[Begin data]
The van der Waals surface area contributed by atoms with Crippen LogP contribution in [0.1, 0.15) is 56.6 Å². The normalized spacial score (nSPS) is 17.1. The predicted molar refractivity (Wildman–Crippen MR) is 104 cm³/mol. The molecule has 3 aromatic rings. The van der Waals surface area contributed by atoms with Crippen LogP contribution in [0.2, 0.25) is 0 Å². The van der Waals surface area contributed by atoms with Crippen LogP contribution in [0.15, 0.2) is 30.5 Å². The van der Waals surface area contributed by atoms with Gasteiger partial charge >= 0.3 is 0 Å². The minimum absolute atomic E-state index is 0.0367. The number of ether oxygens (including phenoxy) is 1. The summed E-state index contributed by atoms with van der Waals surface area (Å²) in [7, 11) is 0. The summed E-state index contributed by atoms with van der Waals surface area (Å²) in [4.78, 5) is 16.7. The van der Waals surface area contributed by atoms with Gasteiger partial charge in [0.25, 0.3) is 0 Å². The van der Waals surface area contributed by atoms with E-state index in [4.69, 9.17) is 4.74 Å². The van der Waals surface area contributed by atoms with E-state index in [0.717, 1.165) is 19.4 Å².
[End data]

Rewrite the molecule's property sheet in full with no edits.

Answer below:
The van der Waals surface area contributed by atoms with Crippen LogP contribution in [0.1, 0.15) is 56.6 Å². The normalized spacial score (nSPS) is 17.1. The predicted molar refractivity (Wildman–Crippen MR) is 104 cm³/mol. The molecule has 3 aromatic rings. The van der Waals surface area contributed by atoms with Crippen LogP contribution in [0.2, 0.25) is 0 Å². The van der Waals surface area contributed by atoms with Crippen LogP contribution in [0.15, 0.2) is 30.5 Å². The van der Waals surface area contributed by atoms with Gasteiger partial charge >= 0.3 is 0 Å². The minimum absolute atomic E-state index is 0.0367. The number of ether oxygens (including phenoxy) is 1. The summed E-state index contributed by atoms with van der Waals surface area (Å²) in [7, 11) is 0. The summed E-state index contributed by atoms with van der Waals surface area (Å²) in [4.78, 5) is 16.7. The van der Waals surface area contributed by atoms with Gasteiger partial charge in [0.25, 0.3) is 0 Å². The van der Waals surface area contributed by atoms with E-state index in [4.69, 9.17) is 4.74 Å². The van der Waals surface area contributed by atoms with E-state index in [0.717, 1.165) is 19.4 Å².